Friday, October 21, 2011

"Margin Call" Challenges Wall Street Ethics

I woke up this morning to Kenneth Turan's positive review on NPR of the just-released Hollywood drama, Margin Call, which is based on the collapse of the Wall Street firm Lehman Brothers in 2008. (Also see Turan's review for the LA Times and the HBO film Too Big to Fail.)

That radio story was quickly followed by my reading of A.O. Scott's glowing review in the New York Times. In light of both reviews, I was hoping to see this movie tonight (in violation of my usual policy of waiting until movies make it to the dollar theater or DVD). It's not often that I would willingly part with $9.00 for a movie; I have to be persuaded by multiple sources. Sadly, though, Margin Call isn't playing in our area yet.

That's a bit surprising, because you would think that the continuing Occupy Wall Street protests and the Academy Award winning documentary Inside Job would warrant a nationwide release. While Inside Job marshals enough evidence to outrage even the most indifferent citizen (see earlier posts), Margin Call is said to take a subtler approach. As in Kevin Spacey's portrait of Jack Abramoff in Casino Jack (another ripped-from-the headlines drama), we get to see real people making real choices in morally compromising situations. These are flesh-and-blood human beings--not crude caricatures like Oliver Stone's evil Gordon Gekko in the two Wall Street films.

A very telling exchange quoted in Turan's review is between Kevin Spacey's character and Jeremy Irons' character (the CEO):
Sam Rogers [Spacey]: And you're selling something that you know has no value?
John Tuld [Irons]: We are selling to willing buyers at the current, fair market price.
One lesson of this snippet? The winners are those who can get away with peddling junk; the losers are the ordinary suckers who aren't smart enough to see how the winners have gamed the system. Too bad for the losers: it's a free market. If they lost, it was because they got out of the game too late. They were "the last one holding the bag." They were the fools who bought the junk. Hey, it's a free market; they just failed to do their due diligence. The market punishes fools.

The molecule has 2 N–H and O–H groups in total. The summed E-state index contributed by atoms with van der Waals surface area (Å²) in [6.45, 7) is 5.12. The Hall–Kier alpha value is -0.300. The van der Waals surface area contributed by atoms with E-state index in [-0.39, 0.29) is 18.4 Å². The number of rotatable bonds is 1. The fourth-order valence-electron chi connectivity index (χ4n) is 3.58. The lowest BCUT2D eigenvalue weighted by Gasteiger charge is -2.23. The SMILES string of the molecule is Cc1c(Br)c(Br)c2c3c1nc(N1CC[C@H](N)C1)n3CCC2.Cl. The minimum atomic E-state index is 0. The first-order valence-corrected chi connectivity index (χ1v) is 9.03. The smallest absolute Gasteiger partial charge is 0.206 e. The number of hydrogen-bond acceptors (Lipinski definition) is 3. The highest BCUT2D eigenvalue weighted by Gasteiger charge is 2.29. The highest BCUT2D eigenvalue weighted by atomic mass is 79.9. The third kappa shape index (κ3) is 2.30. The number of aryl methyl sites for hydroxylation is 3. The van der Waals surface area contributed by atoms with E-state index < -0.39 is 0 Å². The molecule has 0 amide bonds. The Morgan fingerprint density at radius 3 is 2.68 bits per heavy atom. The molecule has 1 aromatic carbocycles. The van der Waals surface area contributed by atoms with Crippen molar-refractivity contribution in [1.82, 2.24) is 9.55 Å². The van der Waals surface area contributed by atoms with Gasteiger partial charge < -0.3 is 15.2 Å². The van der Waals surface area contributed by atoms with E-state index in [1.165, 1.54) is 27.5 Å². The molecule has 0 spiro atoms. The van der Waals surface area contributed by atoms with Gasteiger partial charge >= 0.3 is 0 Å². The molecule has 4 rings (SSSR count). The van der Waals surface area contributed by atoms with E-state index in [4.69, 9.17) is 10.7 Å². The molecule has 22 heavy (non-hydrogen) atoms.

The real lesson: A free market economy full of unethical people like Irons' CEO is no longer a free market. It's a system that allows the slick, smart, greedy, and unethical to dupe unsuspecting, trusting people. Such a system is predatory and enslaving: the opposite of free. And saying this is not "class warfare." It's just describing Wall Street and the global financial system for what they have become: a group of people cloaking their knowing misdeeds in the rhetoric of the free market.

Monday, October 17, 2011

Updates: The Occupy Movement and the J-1 Visa Program

Globalization continues to breed contention. Two recent examples:

The Occupy Wall Street protests mushroomed over the weekend to the point that even my little town of Canton, OH saw a protest downtown, with at least 70 protestors. It looks like we are seeing the growth of a social movement that may rival the Tea Party in its energy. As with that earlier wave, new media are a key part of mobilizing and energizing participants. All in all, it's a fascinating development, worth watching closely.

The New York Times reported today on the foreign student cultural exchange visa program that contributed to a work stoppage at Hershey's Chocolate company earlier this year. (For details see earlier posts.) The subcontractor that brought students over, the Council for Educational Travel USA, comes out looking pretty bad. All in all, it looks like the kind of program that was open to abuse, subjecting some of the young people from overseas to some rough treatment. All along, though everyone agrees that they got an all-too-accurate picture of American culture in the process. As one participant was told,
“You wanted a cultural exchange . . . . This is America and this is the way we do things here.” 
Indeed. Subcontracting and exploiting workers? Guess it's just part of our culture.

Wednesday, October 5, 2011

Occupy Wall Street: Social Movement or Flash in the Pan?

In the last week, anti-Wall Street protests have begun to attract more media attention. The Occupy Wall Street movement may just catch on, but it's too soon to tell. Two things about Occupy Wall Street bear directly on globalization.

First, one of their key slogans "We are the 99%" capitalizes on the startling fact that the top 1% of income earners in our society earn a significant share of national income--a dynamic that the growth of the financial sector (Wall Street) has aided and abetted.

Second, the Occupy Wall Street page explicitly claims inspiration from the Arab Spring movements--perhaps one of the first times in history that young people in a Western democracy were inspired to go out into the streets by young people in the Arab world. This feedback loop from the Arab world to the United States suggests that global media do have some power to spread contagious ideas of protest and freedom in multiple directions around the globe.

For a little sense of the rather chill vibe down in the financial district in lower Manhattan, check out this video:

Right Here All Over (Occupy Wall St.) from Alex Mallis on Vimeo.

Not exactly violent or scary. It does seem a little vague and unfocused.

Nonetheless, I suspect we'll be hearing more from this group in the weeks to come, as they clarify what it would take for them to go home. See the Occupy Wall Street page for more up-to-date information.  And for a list of specific demands, see this page.

For now, it isn't clear that these protests will rise to the level of being a significant social movement or whether they will fizzle out. Will they drive real political change in our governmental institutions or policies? Or will they occupy unemployed hipsters until the cold weather hits? Either way, I'll be watching them closely.